Don’t let Tesco put you off investing in retail stocks

Tesco is having a terrible time. But there are some attractive retail stocks out there, says Ed Bowsher. Here, he picks two of his favourites.

Retail stocks:things looking gloomy forTesco

Tesco had yet another terrible day yesterday. Its latest results were rotten and the share price fell by nearly 7%.

Even after yesterday's fall, here at MoneyWeek we still think now isn't the right time to invest.

But that doesn't mean you should avoid the whole retail sector. There are some attractive stocks out there and the economic backdrop is reasonably positive.

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So if you want to find out about two of my favourite retail stocks, read on.

Why you shouldn't buy Tesco shares

But first, I should explain quickly why we think you shouldn't buy Tesco shares just yet. The company's biggest problem is that it simply isn't generating enough cash. And if it tries to boost cash flow by squeezing its suppliers, the suppliers can say something like this: "your market share is falling, you're not so powerful any more. If you don't like our terms, tough." Or something like that, anyway.

Granted, there's a chance that a mega-bid from private equity might emerge some time soon, but there's only a chance of that happening, and I suspect that the chance is lower than many people realise. So when I weigh up the risk/reward ratio, there's no way I'm going to buy at last night's share price of 171p.

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And if you'd like to read a more detailed analysis of Tesco's problems, read Phil Oakley's excellent article Tesco shares could tank below a pound.

There are much better retail stocks than Tesco

So where are the better retail stocks than Tesco? Well I don't think that Sainsbury's or Morrisons are much more attractive. And like Tesco, they're also struggling to cope with structural issues such as increased online shopping and the rise of Aldi and Lidl.

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But I am getting increasingly interested in Marks & Spencer (LSE: MKS). Granted, M&S has had plenty of problems over the last 15 years, and even now its clothing offer could be improved.

But the big plus point for M&S these days is that more than 50% of its sales are in food. And a lot of those food sales are made at the fast-growing Simply Food chain. Simply Food fits very well with the current trend in food retail the move away from the big weekly shop on a Saturday to smaller, more frequent shops at stores that are nearer to home or work. As a result, I think that M&S can continue to grow its market share in food.

And it's not just the standalone Simply Food stores that chime with current trends. Many of the larger M&S stores that offer both clothing and food are on traditional high streets rather than big out-of-town retail parks. So for many people, it's easier to drop into a large(ish) M&S rather than a really large Tesco Extra near a big road junction.

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The Simply Food chain also means that M&S has plenty of locations where online shoppers can pick up their click and collect' purchases. All of these pick-up points are an important asset, which can only become more valuable in future.

I also think that M&S is beginning to make real progress with its website, and that may enable it to take a bit of market share from Next (LSE: NXT) in the online clothing space.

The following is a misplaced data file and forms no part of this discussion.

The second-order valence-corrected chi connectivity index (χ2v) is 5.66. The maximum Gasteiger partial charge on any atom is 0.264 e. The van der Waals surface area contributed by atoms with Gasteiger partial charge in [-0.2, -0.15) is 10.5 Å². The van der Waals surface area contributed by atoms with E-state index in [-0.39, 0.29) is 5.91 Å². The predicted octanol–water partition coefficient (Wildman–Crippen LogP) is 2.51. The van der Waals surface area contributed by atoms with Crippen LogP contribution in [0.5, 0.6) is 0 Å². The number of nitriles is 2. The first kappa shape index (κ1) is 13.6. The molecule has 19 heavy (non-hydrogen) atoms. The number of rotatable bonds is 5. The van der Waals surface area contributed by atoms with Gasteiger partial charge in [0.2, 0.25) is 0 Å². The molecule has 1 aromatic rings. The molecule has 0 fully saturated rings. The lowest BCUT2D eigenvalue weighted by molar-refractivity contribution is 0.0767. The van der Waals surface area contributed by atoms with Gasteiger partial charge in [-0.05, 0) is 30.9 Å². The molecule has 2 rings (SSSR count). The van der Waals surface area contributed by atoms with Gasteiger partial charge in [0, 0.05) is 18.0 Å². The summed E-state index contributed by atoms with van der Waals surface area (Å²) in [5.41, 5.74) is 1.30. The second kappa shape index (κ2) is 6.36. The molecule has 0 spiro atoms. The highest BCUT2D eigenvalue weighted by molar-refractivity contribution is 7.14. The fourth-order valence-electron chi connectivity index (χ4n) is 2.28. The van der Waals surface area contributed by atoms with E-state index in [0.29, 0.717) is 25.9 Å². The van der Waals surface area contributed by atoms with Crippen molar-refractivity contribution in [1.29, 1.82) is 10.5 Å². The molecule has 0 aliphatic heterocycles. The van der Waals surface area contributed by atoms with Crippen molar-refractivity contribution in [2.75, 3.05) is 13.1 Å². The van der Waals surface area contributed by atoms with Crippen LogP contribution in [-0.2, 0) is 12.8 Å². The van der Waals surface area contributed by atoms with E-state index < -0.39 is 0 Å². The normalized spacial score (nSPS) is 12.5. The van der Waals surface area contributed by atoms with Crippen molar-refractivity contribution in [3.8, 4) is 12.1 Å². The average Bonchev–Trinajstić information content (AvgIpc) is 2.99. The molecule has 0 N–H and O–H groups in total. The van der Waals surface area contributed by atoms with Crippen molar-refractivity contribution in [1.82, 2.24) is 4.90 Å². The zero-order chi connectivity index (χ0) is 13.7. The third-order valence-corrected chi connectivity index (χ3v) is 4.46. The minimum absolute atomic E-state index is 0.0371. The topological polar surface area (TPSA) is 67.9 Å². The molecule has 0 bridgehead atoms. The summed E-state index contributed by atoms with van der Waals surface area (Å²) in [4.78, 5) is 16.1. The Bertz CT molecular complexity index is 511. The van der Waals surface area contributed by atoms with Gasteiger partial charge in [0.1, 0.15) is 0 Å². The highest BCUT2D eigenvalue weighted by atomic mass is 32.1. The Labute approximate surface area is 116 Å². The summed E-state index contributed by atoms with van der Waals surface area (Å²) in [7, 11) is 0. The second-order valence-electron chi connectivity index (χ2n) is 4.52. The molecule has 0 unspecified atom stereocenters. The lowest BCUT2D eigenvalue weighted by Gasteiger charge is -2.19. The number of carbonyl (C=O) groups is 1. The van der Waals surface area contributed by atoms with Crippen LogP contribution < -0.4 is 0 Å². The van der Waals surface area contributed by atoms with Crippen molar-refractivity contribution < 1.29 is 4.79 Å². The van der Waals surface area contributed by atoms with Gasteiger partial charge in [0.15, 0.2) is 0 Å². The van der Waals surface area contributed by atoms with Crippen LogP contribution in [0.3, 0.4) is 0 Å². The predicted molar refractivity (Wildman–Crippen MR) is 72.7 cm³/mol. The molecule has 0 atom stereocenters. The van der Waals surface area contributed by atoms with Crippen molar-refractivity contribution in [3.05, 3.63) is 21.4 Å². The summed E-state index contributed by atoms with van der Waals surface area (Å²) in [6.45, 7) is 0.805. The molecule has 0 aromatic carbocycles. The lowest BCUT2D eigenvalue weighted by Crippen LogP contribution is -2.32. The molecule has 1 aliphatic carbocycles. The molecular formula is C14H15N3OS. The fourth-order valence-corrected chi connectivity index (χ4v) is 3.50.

That said, I do realise that M&S still needs to do more work on its womenswear offer. Back in the 20th century, womenswear was the chain's bread and butter, but the company's continuing struggle in this area has been the main reason why M&S has struggled so much since the millennium.

However, I think that continuing issues with womenswear are fully reflected in the share price. At 419p, M&S is trading on a relatively low price/earnings ratioof 12, and is on a 4.4% dividend yield.I don't own shares in M&S, but the share price is now cheap enough to tempt me.

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M&S's big rival in clothing, Next, is more expensive. It trades on a price/earnings ratio of 15. However, if you're prepared to pay that higher price, you get a company with a fantastic record and a management team who keep on getting it right, quarter after quarter. I own shares in Next, and I have absolutely no intention of selling them.

Don't worry too much about September's poor sales figures

There's one other issue that I want to look at today. You might have seen that September saw a decline in retail sales volumes in other words, a decline in the actual number of items sold.

Now, that might worry you, but I don't think it should as I suspect that October and November will be much better. That's because the unusually good weather in September meant that many folk delayed their purchases of new autumn/winter clothing, but they'll be making those purchases now.

The recent improvement in the UK economy should also boost retail stocks. George Osborne will do everything he can to ensure that the economy continues to motor until the election in May, so that's another reason to make a modest investment in Marks & Spencer or Next.

Don't let Tesco's travails put you off retail stocks!

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When it comes to investments, optimism is usually a better philosophy than pessimism, says David Thornton. Here, he explains why.

On this day in history

24 October 1929: The Wall Street Crash

On this day in 1929, otherwise known as 'Black Thursday', the Dow Jones Industrial Average fell sharply, and confidence in the banks collapsed.



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